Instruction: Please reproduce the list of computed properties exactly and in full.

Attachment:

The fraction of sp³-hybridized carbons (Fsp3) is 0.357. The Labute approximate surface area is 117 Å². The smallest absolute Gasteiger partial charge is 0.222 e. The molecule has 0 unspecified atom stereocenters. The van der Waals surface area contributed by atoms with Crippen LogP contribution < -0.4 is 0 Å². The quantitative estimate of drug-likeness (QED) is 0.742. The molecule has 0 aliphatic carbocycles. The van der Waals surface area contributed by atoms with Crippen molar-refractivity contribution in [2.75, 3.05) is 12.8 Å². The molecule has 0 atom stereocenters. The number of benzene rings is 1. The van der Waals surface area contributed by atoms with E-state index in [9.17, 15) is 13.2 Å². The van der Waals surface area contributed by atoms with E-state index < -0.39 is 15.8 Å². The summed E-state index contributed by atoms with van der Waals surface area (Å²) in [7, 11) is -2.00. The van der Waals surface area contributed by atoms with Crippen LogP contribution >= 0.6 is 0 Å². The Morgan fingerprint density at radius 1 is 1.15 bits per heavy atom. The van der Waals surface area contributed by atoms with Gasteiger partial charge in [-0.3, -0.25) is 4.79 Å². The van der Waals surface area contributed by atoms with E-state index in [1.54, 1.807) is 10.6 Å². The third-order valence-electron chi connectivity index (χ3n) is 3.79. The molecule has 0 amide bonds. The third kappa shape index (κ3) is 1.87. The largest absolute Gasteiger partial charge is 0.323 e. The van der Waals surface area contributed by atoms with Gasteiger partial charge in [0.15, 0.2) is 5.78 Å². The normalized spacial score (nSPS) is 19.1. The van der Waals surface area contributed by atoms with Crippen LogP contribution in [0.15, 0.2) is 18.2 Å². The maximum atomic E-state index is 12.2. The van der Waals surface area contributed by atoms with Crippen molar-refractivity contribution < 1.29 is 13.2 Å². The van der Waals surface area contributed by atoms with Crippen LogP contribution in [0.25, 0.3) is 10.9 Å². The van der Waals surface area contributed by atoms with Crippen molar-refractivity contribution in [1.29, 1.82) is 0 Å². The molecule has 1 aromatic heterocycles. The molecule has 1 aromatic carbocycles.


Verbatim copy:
The fraction of sp³-hybridized carbons (Fsp3) is 0.357. The Labute approximate surface area is 117 Å². The smallest absolute Gasteiger partial charge is 0.222 e. The molecule has 0 unspecified atom stereocenters. The van der Waals surface area contributed by atoms with Crippen LogP contribution < -0.4 is 0 Å². The quantitative estimate of drug-likeness (QED) is 0.742. The molecule has 0 aliphatic carbocycles. The van der Waals surface area contributed by atoms with Crippen molar-refractivity contribution in [2.75, 3.05) is 12.8 Å². The molecule has 0 atom stereocenters. The number of benzene rings is 1. The van der Waals surface area contributed by atoms with E-state index in [9.17, 15) is 13.2 Å². The van der Waals surface area contributed by atoms with E-state index < -0.39 is 15.8 Å². The summed E-state index contributed by atoms with van der Waals surface area (Å²) in [7, 11) is -2.00. The van der Waals surface area contributed by atoms with Crippen LogP contribution >= 0.6 is 0 Å². The Morgan fingerprint density at radius 1 is 1.15 bits per heavy atom. The van der Waals surface area contributed by atoms with Gasteiger partial charge in [-0.3, -0.25) is 4.79 Å². The van der Waals surface area contributed by atoms with E-state index in [1.54, 1.807) is 10.6 Å². The third-order valence-electron chi connectivity index (χ3n) is 3.79. The molecule has 0 amide bonds. The third kappa shape index (κ3) is 1.87. The largest absolute Gasteiger partial charge is 0.323 e. The van der Waals surface area contributed by atoms with Gasteiger partial charge in [0.15, 0.2) is 5.78 Å². The normalized spacial score (nSPS) is 19.1. The van der Waals surface area contributed by atoms with Crippen LogP contribution in [0.15, 0.2) is 18.2 Å². The maximum atomic E-state index is 12.2. The van der Waals surface area contributed by atoms with Crippen molar-refractivity contribution < 1.29 is 13.2 Å². The van der Waals surface area contributed by atoms with Crippen LogP contribution in [0.25, 0.3) is 10.9 Å². The van der Waals surface area contributed by atoms with Crippen molar-refractivity contribution in [1.29, 1.82) is 0 Å². The molecule has 1 aromatic heterocycles. The molecule has 1 aromatic carbocycles.